Lo Hsüan, or Huo-tê Hsing-chün. Originally Yen-chung Hsien; President of the Ministry of Fire, 237; description of, 236; burns Hsi Ch’i, 237

Lo Yü. First name of P’o Chia (Miao Chuang), 253

Long-armed People. Legend of, 389

Long-eared People. Legend of, 389

Long-legged People. Legend of, 389

Longevity, God of. See Shou Hsing

Lotus Cave, The, 345 sq.

Lu Ch’i. Legend of, and Princess T’ai Yin, 111; appointed Minister of the Empire, 111

Lü Shang. See Chiang Tzü-ya

Lü Tung-pin, or Lü Yen. One of the Eight Immortals, 303; legends of, 297 sq.

Lu Tung-shih. Follower of Ch’in Shih Huang-ti; draws portrait of the God of the Sea, 213; results of his offence, 214

Lü Yüeh. President of the Ministry of Epidemics, 241; legend of, 242; in battle at Hsi Ch’i 241; his duel with Mu-cha, 241; in battle with Huang T’ien-hua 241; Chiang Tzŭ-ya and, 241; and the magic umbrellas, 242; Yang Chien and, 242; Yang Jên and, 242

Lü Yen. See Lü Tung-pin

Lung Chi. Princess; saves city of Hsi Ch’i from fire, 237

Lung Nü. Becomes pupil of Miao Shan, 274; canonized, 287

Lung Wang. Dragon-king of the Eastern Sea; his son saved by Miao Shan, 274; and No-cha, 329; saves Ch’Sn Kuang-jui, 340


Ma T’ien-jung. His fox-friend and his marriage, 372 sq.

Ma Yüan-shuai. Generalissimo Ma, a three-eyed monster, 207

Ma-t’ou Niang. ‘Lady with the Horse’s Head,’ See Ts’an Nü

Magic. Gourd, 347; rope, 348; circle, 358; Fire-quenching Fan, 359 sq.

Magicians. T’u Hsing-sun, 147; Chü Liu-sun, 147; Kuo P’o, 223; Yang Jên, 242; Yeh Fa-shan, 295

Mahayanistic Buddhism, 118

Maitrêya. Mi-lo Fo; the successor of Shâkyamuni, 120

Manchu-s. Extent of China at time of conquest by, 18; conquer China, 28; symbol of dragon on flag, 28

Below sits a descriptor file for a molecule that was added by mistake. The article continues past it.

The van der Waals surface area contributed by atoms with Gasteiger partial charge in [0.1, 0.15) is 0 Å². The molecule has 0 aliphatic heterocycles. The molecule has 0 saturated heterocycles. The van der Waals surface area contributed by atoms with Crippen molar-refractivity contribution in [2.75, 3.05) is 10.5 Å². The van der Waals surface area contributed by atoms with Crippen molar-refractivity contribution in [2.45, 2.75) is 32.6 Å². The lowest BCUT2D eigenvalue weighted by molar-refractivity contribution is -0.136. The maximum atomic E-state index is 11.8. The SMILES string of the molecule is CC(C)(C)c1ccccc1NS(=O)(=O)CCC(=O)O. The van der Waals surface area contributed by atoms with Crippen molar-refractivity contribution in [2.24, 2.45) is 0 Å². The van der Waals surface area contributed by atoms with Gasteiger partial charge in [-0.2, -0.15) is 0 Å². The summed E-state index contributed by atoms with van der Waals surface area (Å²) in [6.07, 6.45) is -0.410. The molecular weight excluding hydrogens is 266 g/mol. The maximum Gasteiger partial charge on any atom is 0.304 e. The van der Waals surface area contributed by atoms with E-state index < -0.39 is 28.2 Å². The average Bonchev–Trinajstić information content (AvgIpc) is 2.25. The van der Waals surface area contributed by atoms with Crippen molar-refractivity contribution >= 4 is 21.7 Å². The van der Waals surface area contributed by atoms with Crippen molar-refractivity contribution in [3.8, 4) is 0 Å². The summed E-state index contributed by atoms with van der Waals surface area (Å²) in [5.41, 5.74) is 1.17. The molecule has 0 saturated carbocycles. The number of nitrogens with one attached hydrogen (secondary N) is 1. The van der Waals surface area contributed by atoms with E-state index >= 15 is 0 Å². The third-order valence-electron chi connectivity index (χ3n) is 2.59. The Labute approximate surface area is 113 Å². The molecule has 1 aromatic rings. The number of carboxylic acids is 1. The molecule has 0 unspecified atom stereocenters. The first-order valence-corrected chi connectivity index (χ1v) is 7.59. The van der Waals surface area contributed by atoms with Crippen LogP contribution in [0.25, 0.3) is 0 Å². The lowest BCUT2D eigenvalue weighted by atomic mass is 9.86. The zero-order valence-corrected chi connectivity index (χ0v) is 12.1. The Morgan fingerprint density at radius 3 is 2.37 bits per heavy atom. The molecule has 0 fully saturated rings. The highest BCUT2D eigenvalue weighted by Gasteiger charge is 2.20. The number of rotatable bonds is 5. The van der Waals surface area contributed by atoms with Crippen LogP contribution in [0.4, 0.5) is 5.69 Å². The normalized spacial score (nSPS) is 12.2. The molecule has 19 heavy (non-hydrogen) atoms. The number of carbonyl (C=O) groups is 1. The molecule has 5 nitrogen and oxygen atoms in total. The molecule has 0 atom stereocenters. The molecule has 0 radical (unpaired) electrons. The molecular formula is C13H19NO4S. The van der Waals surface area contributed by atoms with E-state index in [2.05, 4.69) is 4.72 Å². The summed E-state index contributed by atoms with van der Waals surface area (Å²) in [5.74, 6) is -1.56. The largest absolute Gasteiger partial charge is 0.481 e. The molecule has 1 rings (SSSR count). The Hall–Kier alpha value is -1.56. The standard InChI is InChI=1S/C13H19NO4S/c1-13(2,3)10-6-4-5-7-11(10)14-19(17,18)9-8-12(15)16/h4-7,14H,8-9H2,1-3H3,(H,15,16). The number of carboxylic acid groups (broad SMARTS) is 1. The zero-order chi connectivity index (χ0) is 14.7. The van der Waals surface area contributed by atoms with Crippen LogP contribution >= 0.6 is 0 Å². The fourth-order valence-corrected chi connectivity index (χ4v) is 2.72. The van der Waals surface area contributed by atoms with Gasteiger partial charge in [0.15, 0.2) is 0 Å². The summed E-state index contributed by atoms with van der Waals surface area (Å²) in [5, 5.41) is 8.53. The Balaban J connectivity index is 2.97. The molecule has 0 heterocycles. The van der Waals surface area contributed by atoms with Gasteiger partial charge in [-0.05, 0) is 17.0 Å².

Manchuria. As part of China, 27

Maniac’s Mite. Legend of the, 402

Mao Êrh-chieh. Chu Pa-chieh and, 335

Maritchi. See Tou Mu Page 442

Marriage, 22 sq.; concubinage, 23; age for, 23; matchmaker or go-between, 23; divorce, 23; remarriage, 24; changes in ceremonial of, 25; object of, 24; of the gods, 99; of the River-god, 225 sq.

Maruta. Vedic storm-demons, 198

Measures, Weights and, 49

Medicine. Primitive knowledge of, 56; Ministry of, 247; Gods of, 248

Mên Shên. Gods of the Door, 172 sq.; legend of, 172 sq.; Shên Shu and Yû Lû as, 173; Ch’in Shu-pao and Hu Ching-tê as, 174; Wei Chêng and, 174

Mencius, Mêng K’o, or Mêng Tzŭ. Teacher and philosopher; his cosmogony, 80; and the First Cause, 90

Mêng K’o. See Mencius

Mêng Tzŭ. See Mencius

Merchants. Shang; the fourth class of the people, 28

Mercy, Goddess of. See Kuan Yin and Miao Shan

Mi-lo. A river; Ch’ü Yüan drowns himself in, 152

Mi-lo Fo. Maitrêya; the successor of Shâkyamuni, 120

Miao. Creation legends of the, 406 sq.; legend of the tailed tribes, 422 n.

Miao Chi. A Taoist priest; and T’ai I, 143

Miao Ch’ing. Daughter of Miao Chuang, 257; marries Chao K’uei, 258; canonized, 286

Miao Chuang, or P’o Chia. First name Lo Yü; kinglet of Hsi Yü, 253; Hsing Lin kingdom of, 253; Chao Chên minister to, 253; Ch’u Chieh general to, 253; Pao Tê (Po Ya) Queen of, 253; prays for a son, 254; birth of daughters to, 257; exiles Miao Shan, 260; orders destruction of the Nunnery of the White Bird, 264; orders death of Miao Shan, 265 sq.; is punished for burning the nunnery, 274 sq.; is healed by Miao Shan, 276 sq.; conspiracy against, 277 sq.; goes to Hsiang Shan, 283; his repentance, 284 sq.; canonized, 287

Miao Shan, Daughter of Miao Chuang, 257; her ambition, 258; her renunciation, 258 sq.; at the Nunnery of the White Bird, 261 sq.; worships Buddha,